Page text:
Behold the Grove of Miosyne.

Itanu reached for her ruined clothes but desisted when she saw the state of them. ‘Was that a rite of passage?’

A test? Yes, it was.

‘The fact I’m still alive tells me I passed.’

You could never fail it.

Itanu rose on unsteady feet. The cold air of the garden caressed her bare skin. ‘What now? What do I do?’

Come before me. The way is open.

The odd being appeared at Itanu’s side, and again, signed for her to follow. Itanu knelt for her sabre, but an intuition advised her that she would not be needing it. Other weapons were about to be given to her, she was sure of that.

They went past flowers known to no earthly gardener, and trees that hung with fruits that had never graced a gourmand’s plate. Itanu took it all in eagerly, heartened by the Grove of Miosyne. She wanted to frolic like one lost among the branches and leaves, and desert her every care, her every responsibility and all she ever knew.

For she was reborn. That she was sure of.

Finally the being brought Itanu before an impressive door girt in bronze and silver. On it was the heart in bony hand symbol. In spite of the inchoate sense of rebirth, Itanu shivered slightly, and awaited what was to come next with no small measure of dread. The being rapped slightly on the door and it opened silently. Itanu stepped within.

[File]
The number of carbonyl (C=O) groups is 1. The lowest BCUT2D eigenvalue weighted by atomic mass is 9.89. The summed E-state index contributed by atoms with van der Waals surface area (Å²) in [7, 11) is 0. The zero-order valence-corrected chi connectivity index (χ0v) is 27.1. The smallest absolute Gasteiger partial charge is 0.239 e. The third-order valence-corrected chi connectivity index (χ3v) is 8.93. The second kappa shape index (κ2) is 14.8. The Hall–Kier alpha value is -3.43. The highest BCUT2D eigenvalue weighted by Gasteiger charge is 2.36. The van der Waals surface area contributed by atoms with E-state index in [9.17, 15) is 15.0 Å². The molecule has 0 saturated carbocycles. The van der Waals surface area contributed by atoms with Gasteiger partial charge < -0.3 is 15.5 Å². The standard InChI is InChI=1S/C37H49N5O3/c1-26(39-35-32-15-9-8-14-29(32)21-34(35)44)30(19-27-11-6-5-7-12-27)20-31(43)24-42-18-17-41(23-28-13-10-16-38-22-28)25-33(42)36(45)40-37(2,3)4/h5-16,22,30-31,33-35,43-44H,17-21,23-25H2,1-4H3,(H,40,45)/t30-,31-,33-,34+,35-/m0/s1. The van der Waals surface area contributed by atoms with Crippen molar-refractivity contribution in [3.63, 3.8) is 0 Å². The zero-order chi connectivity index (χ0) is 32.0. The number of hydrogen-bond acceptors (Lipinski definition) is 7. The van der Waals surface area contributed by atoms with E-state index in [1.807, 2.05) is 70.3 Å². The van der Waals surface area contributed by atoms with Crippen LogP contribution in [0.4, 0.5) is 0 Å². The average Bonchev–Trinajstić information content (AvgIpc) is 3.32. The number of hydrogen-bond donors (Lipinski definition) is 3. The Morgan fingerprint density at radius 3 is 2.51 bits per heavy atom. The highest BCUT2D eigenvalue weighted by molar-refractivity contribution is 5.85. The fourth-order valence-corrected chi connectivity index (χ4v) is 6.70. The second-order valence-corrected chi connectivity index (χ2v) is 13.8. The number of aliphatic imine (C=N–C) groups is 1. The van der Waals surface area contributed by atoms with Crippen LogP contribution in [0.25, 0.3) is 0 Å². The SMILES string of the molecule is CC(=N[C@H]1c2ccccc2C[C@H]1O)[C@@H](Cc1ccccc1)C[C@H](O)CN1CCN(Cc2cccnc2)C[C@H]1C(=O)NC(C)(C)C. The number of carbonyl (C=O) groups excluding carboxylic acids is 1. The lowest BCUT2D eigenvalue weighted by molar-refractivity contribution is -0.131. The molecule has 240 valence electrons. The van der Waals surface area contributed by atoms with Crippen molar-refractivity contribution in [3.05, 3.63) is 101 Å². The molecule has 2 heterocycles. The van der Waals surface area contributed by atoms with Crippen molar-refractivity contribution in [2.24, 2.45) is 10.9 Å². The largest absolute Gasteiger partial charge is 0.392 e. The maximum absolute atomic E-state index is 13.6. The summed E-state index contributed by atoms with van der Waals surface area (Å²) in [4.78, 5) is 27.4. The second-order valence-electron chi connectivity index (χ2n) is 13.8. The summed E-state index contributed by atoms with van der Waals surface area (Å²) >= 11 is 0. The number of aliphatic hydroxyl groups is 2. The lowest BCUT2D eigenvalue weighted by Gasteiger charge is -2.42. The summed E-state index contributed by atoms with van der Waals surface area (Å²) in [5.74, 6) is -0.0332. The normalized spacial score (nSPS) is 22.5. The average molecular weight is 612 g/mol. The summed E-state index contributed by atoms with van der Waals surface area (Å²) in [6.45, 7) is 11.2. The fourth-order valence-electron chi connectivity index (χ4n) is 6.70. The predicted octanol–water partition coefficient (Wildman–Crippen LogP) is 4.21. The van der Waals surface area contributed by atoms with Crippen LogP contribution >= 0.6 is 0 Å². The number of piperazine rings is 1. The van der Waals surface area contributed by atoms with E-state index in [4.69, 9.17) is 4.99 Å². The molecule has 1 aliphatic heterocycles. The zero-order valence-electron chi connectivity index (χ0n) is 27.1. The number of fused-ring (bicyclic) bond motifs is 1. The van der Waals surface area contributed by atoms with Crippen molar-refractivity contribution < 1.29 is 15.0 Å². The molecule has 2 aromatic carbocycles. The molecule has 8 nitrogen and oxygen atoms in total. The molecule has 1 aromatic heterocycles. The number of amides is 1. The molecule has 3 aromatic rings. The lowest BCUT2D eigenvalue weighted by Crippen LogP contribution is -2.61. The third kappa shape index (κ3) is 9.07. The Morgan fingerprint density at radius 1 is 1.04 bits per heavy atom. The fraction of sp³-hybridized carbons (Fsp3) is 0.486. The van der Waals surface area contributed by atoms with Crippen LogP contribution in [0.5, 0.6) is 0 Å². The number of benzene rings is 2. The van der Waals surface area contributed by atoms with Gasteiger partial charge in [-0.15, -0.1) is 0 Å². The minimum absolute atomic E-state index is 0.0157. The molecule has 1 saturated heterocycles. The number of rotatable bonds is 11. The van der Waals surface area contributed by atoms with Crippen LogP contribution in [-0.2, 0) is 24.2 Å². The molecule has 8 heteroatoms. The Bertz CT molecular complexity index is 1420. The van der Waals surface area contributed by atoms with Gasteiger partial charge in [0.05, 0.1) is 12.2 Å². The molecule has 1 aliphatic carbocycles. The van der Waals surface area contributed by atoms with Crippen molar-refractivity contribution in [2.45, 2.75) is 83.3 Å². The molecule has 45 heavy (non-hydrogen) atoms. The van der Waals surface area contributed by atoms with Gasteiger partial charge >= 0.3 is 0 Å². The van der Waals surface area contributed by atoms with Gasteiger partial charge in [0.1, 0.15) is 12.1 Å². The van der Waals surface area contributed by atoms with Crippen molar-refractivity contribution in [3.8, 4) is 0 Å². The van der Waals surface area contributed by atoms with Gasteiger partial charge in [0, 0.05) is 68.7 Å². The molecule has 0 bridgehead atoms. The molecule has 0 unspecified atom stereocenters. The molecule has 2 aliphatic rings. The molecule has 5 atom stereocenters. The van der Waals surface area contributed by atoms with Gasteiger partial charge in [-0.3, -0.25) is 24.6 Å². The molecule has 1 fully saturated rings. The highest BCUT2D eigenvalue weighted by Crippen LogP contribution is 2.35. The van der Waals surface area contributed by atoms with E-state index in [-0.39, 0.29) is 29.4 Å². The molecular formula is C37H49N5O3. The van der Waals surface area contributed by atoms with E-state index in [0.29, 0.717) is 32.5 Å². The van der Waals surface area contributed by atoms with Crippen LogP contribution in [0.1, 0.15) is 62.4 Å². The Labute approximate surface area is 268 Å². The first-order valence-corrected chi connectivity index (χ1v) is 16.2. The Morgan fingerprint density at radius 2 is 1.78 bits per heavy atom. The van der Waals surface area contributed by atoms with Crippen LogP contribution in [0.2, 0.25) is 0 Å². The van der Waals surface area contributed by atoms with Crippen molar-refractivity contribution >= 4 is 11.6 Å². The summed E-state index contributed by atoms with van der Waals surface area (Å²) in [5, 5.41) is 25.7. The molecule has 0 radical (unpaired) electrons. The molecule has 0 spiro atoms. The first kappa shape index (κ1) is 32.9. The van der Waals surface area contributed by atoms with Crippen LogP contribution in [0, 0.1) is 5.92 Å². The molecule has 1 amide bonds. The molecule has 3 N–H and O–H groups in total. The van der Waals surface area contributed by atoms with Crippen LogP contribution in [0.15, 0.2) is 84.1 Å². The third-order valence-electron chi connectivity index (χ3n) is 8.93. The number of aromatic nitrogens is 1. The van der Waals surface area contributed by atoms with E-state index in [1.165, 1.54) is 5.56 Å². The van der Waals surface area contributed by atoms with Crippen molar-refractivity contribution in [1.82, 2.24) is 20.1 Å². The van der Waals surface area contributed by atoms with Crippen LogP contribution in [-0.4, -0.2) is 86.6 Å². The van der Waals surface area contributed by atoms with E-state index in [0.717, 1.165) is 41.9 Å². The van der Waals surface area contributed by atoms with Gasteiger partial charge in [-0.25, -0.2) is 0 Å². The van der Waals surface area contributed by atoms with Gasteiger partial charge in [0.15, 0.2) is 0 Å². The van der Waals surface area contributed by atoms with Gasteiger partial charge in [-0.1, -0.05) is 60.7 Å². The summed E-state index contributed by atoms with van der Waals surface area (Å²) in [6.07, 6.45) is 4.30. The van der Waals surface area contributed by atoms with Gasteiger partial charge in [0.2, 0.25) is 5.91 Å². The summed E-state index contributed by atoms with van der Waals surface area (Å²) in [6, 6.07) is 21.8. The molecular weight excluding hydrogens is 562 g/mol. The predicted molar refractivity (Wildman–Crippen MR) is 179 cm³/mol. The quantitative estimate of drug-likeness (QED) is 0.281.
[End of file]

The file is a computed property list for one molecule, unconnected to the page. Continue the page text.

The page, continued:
The chamber beyond was circular, its ceiling hidden in the shadows. Cowled figures stood reverently around the edge of the room, but it was what inhabited the centre that drew Itanu’s eyes. A young girl, barely beyond a toddler’s age, played with wooden toys before an extraordinary firepit. She happily arranged her dolls, then moved them to new positions. In the firepit behind her raged a huge dark fire, its flames as ebon as the deepest night. It was a conflagration so darkly cold, it was said to rend flesh from bone if one thrust their hand within. The black flames danced and flickered, and rather than casting light, it sucked it from the air, indicative of the belief that even light was fated to die.

The child glanced up at the intrusion. Itanu put her age at two, maybe three years of age, but she was wise enough to know this was no ordinary bairn before her.

When the girl spoke, the speech was that of no child. No human could have uttered the voice that emerged from the child’s mouth. It was the unmistakeable voice of death. ‘Here you are, in the heart of my realm. I welcome you, Itanu of Myre.’

Itanu curtsied. ‘I am here.’

‘Do you know who I am at last?’

‘You are the goddess Maorth, She Who is the End.’

The child grinned genially, and clapped her small hands. Behind her, the dark flames danced in time with her movements. Maorth, the ancient goddess of death took many guises, but this was the one she most frequently bore. Maorth ran a tiny hand through her curly brown hair and giggled playfully, knocking all of her toys off their feet. She grabbed the hem of her plain black dress and spun a pirouette. Itanu felt a sharp but fleeting pain in her heart, and she winced as if stabbed.